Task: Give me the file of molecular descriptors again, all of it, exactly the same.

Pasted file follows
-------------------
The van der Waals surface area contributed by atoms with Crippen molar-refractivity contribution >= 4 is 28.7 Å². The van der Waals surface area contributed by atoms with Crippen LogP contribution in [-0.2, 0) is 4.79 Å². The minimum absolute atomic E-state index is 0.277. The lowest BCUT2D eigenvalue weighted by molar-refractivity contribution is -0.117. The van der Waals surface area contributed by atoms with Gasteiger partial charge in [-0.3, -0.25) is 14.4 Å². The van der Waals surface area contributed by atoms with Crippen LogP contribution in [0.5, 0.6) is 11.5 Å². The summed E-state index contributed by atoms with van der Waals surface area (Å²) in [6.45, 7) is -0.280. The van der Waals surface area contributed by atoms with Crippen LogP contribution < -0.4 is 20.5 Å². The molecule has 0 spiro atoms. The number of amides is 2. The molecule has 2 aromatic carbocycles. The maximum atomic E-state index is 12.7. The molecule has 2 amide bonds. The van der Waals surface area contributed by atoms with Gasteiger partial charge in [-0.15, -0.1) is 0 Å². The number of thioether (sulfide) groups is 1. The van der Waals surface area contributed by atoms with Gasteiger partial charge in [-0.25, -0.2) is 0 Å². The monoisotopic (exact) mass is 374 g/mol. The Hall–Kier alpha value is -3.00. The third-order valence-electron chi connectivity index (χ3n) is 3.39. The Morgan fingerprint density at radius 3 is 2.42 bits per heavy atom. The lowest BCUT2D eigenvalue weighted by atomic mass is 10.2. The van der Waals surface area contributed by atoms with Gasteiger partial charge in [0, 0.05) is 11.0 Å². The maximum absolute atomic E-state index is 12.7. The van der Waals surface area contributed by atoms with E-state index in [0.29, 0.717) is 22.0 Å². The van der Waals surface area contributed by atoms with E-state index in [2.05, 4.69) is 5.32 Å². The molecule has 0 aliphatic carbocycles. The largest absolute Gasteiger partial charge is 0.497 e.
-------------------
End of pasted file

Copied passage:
The van der Waals surface area contributed by atoms with Crippen molar-refractivity contribution >= 4 is 28.7 Å². The van der Waals surface area contributed by atoms with Crippen LogP contribution in [-0.2, 0) is 4.79 Å². The minimum absolute atomic E-state index is 0.277. The lowest BCUT2D eigenvalue weighted by molar-refractivity contribution is -0.117. The van der Waals surface area contributed by atoms with Gasteiger partial charge in [-0.3, -0.25) is 14.4 Å². The van der Waals surface area contributed by atoms with Crippen LogP contribution in [0.5, 0.6) is 11.5 Å². The summed E-state index contributed by atoms with van der Waals surface area (Å²) in [6.45, 7) is -0.280. The van der Waals surface area contributed by atoms with Crippen LogP contribution < -0.4 is 20.5 Å². The molecule has 0 spiro atoms. The number of amides is 2. The molecule has 2 aromatic carbocycles. The maximum atomic E-state index is 12.7. The molecule has 2 amide bonds. The van der Waals surface area contributed by atoms with Gasteiger partial charge in [-0.15, -0.1) is 0 Å². The number of thioether (sulfide) groups is 1. The van der Waals surface area contributed by atoms with Gasteiger partial charge in [-0.25, -0.2) is 0 Å². The monoisotopic (exact) mass is 374 g/mol. The Hall–Kier alpha value is -3.00. The third-order valence-electron chi connectivity index (χ3n) is 3.39. The Morgan fingerprint density at radius 3 is 2.42 bits per heavy atom. The lowest BCUT2D eigenvalue weighted by atomic mass is 10.2. The van der Waals surface area contributed by atoms with Gasteiger partial charge in [0, 0.05) is 11.0 Å². The maximum absolute atomic E-state index is 12.7. The van der Waals surface area contributed by atoms with E-state index in [0.29, 0.717) is 22.0 Å². The van der Waals surface area contributed by atoms with E-state index in [2.05, 4.69) is 5.32 Å². The molecule has 0 aliphatic carbocycles. The largest absolute Gasteiger partial charge is 0.497 e.